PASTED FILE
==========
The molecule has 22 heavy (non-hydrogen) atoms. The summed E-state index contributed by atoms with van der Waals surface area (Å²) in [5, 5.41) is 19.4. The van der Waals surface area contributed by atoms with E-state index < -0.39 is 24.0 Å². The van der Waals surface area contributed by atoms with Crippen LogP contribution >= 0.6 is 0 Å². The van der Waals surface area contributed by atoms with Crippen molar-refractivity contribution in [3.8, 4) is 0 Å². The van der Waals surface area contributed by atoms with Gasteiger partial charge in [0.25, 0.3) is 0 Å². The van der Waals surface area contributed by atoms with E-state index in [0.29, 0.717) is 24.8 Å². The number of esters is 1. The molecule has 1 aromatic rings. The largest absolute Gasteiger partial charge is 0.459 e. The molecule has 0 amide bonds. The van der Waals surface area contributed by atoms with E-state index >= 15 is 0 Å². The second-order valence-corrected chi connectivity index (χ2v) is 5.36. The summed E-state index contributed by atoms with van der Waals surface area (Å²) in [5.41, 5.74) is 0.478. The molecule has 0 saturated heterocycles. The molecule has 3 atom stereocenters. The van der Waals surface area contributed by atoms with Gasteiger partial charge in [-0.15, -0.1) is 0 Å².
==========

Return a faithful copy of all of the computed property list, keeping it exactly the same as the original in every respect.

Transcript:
The molecule has 22 heavy (non-hydrogen) atoms. The summed E-state index contributed by atoms with van der Waals surface area (Å²) in [5, 5.41) is 19.4. The van der Waals surface area contributed by atoms with E-state index < -0.39 is 24.0 Å². The van der Waals surface area contributed by atoms with Crippen LogP contribution >= 0.6 is 0 Å². The van der Waals surface area contributed by atoms with Crippen molar-refractivity contribution in [3.8, 4) is 0 Å². The van der Waals surface area contributed by atoms with Gasteiger partial charge in [0.25, 0.3) is 0 Å². The van der Waals surface area contributed by atoms with E-state index in [0.29, 0.717) is 24.8 Å². The number of esters is 1. The molecule has 1 aromatic rings. The largest absolute Gasteiger partial charge is 0.459 e. The molecule has 0 amide bonds. The van der Waals surface area contributed by atoms with E-state index >= 15 is 0 Å². The second-order valence-corrected chi connectivity index (χ2v) is 5.36. The summed E-state index contributed by atoms with van der Waals surface area (Å²) in [5.41, 5.74) is 0.478. The molecule has 0 saturated heterocycles. The molecule has 3 atom stereocenters. The van der Waals surface area contributed by atoms with Gasteiger partial charge in [-0.15, -0.1) is 0 Å².